In the Garden:
Northern California Coastal & Inland Valleys
December, 2006
Regional Report

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2293

Dead twigs, crossing branches, and the inability for light to penetrate to the interior are all results of topping a tree.

Topping Trees

You've seen them, especially under power lines and near overhanging structures: trees that have had their heads chopped off to accommodate an overhead obstruction. Topping seems like a good idea at the time, but it's extremely hard on the tree and takes years to correct.

I had the opportunity to work beside a professional tree trimmer who was trying to guide a Douglas fir back into a reasonable shape and size. The tree had been topped by the homeowner to create a bonsai effect outside of a bedroom window. Douglas fir, when left alone, will grow a single trunk and head 50 to 75 feet straight up. This poor tree had been coaxed into a twisted, twin trunk.

Nature has a curious way of curing our mistakes, and in this case the tree was trying very hard to grow a new leader (the main growing tip of an evergreen tree). There were at least 7 new vertical branches growing off the bushy top of the tree, not to mention the tangled mess of growth, fallen needles, and dead wood that blocked all light to the interior of the multiple trunks.

The tree trimmer gave the homeowner two options: remove the tree (which the owner wasn't willing to do), or maintain the tree on a regular basis in the existing bonsai shape. The latter option will require constant pruning and thinning (expensive and time-consuming).

Prune Wisely
Hedge shears in the hands of an inexperienced gardener can be dangerous. It's natural to try to keep plants low by pruning to preserve a view or steer clear of overhead wires. A better solution is to select a variety of tree that won't grow tall in the first place. Always do your homework before planting a tree in your landscape.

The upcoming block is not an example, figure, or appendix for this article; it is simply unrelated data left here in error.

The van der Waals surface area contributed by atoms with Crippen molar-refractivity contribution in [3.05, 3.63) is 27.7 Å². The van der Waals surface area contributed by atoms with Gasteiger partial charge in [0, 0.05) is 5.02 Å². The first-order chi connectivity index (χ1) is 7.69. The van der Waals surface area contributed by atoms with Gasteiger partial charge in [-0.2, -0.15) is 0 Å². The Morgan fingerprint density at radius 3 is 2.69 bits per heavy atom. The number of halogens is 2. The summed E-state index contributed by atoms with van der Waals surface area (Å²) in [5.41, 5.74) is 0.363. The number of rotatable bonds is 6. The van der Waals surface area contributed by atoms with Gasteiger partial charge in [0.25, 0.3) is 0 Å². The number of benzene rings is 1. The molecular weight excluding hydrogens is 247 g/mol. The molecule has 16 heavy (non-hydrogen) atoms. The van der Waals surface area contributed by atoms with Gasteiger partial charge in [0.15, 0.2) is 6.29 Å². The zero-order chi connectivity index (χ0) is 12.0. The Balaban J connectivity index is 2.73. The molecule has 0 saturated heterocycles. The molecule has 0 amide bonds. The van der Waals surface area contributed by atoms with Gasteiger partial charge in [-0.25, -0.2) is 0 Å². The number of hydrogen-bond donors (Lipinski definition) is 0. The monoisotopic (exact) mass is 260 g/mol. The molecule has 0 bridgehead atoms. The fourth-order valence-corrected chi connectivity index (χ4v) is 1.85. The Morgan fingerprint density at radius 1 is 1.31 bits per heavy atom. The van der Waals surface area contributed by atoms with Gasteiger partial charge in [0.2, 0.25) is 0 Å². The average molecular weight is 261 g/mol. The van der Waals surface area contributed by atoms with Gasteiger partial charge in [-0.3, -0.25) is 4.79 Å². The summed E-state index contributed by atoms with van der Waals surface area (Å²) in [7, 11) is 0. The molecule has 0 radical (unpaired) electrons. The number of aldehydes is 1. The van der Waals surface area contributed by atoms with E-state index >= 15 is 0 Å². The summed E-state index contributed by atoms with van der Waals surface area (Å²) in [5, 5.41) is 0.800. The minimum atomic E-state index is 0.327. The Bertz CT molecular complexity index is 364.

The Sunset Western Garden Book provides all the information necessary for planting every type of tree, shrub, and plant suitable for our climate, including information on how tall they will grow. The correct way to reduce the height of a tree or shrub is to selectively prune out 20 percent of the unwanted tall growth. This will allow light to enter the interior of the plant, forcing new growth on the lower branches. The following year, or even later in the same season, remove another 20 percent. The secret is to gradually remove the unwanted growth so that you don't get the "hat rack" or "cat head" condition of crossing branches and woody stubs. The tangled wood left behind from a bad "haircut" is an invitation for insect, fungus, and disease problems, not to mention the fact that it's ugly.

In Menlo Park there are boulevards lined with mature native oaks that have been selectively pruned to make allowance for overhead power lines. The trees have been professionally groomed over many years to spread their crowns in a "Y" shape so that the wires can run unhindered between the branches. It's an excellent solution for both the trees and PG&E.


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